It's your choice, whether you care enough about humanity's future, or such things don't interest you.

For me, I don't have that option. I can't stop thinking about what we are, what this Universe is, exposing our real enemies, etc. My hand automatically picks up a pen, or finds a computer keyboard.

I'm incapable of ceasing, when it comes to reading articles, blogs and tomes. I've no desire to stop listening to audiobooks, or watching documentaries. Research is imperative for those eager to record reality.

Such stated, multitudinous dilemmas befall a person attempting to document the truth. One of these is determining how to preserve this information for subsequent generations.

You may ask, "Why would I care what happens to people after I'm gone? I'll no longer be here, and none of what's occurring in this paradigm affects me."

First off, if you choose this path, and you're a parent, you're a horrible one, and should put your kids up for adoption. You obviously aren't concerned about your children, nor their progeny, and so on.

Secondly, don't you wish generations before you took the time to care more deeply ― or at all, perhaps ― about the truth, and everyone's future?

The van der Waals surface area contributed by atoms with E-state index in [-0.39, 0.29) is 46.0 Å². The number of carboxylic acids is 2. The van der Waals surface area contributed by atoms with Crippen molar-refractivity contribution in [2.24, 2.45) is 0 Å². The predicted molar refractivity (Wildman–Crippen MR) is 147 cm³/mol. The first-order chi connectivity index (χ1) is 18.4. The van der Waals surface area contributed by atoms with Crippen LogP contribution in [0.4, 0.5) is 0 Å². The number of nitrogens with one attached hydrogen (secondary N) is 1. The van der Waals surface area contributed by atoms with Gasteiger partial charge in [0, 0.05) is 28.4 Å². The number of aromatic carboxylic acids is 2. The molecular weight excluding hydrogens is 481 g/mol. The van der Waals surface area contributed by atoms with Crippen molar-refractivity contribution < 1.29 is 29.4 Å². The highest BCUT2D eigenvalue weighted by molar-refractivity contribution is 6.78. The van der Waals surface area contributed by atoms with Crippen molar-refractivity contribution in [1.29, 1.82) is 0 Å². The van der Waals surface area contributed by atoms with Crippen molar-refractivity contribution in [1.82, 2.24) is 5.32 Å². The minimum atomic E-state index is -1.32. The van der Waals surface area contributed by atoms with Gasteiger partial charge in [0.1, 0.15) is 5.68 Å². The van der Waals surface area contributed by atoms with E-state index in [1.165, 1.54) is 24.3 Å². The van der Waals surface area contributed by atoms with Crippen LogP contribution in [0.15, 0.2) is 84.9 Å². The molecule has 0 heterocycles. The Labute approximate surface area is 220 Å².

If they had, you and I both know we wouldn't be languishing in this prison for our species.

You could have used the help of predecessors in paving the path for you. Because those who came prior didn't assist, or weren't successful in their efforts, you now drown in anguish. If only our ancestors had rectified the problems facing our species, prior to bringing you ― then, an innocent entity ― into this dystopian nightmare.

"The real violence is committed in the writing of history, the records of the legal system, the reporting of news, through the manipulation of social contracts, and the control of information."

― Bryant H. McGill **

** Bryant H. McGill…

As such, I've no choice but to warn those of my own epoch, and provide admonition to future eras.

Again, though, how does one accomplish such a formidable task?

Without analyzing this conundrum, it may seem a simple endeavor. That said, if you wanted to warn future generations ― or other "sentient" species roaming Earth, after humanity had departed ― how would you?

Most will simply respond, "Just write 'em a book." But what would you write the book on?

Scribing a message upon paper would be extremely ephemeral. It would only be decades, perhaps centuries, before natural forces destroyed this medium, thus demolishing the warning in it.

With a communique imparted across the ages, you'd want to make use of materials that last as long as possible ― perhaps hundreds of thousands of years. Carving a missive in steel seems a viable option, but steel rusts and disintegrates. Hence, the message would be lost over time.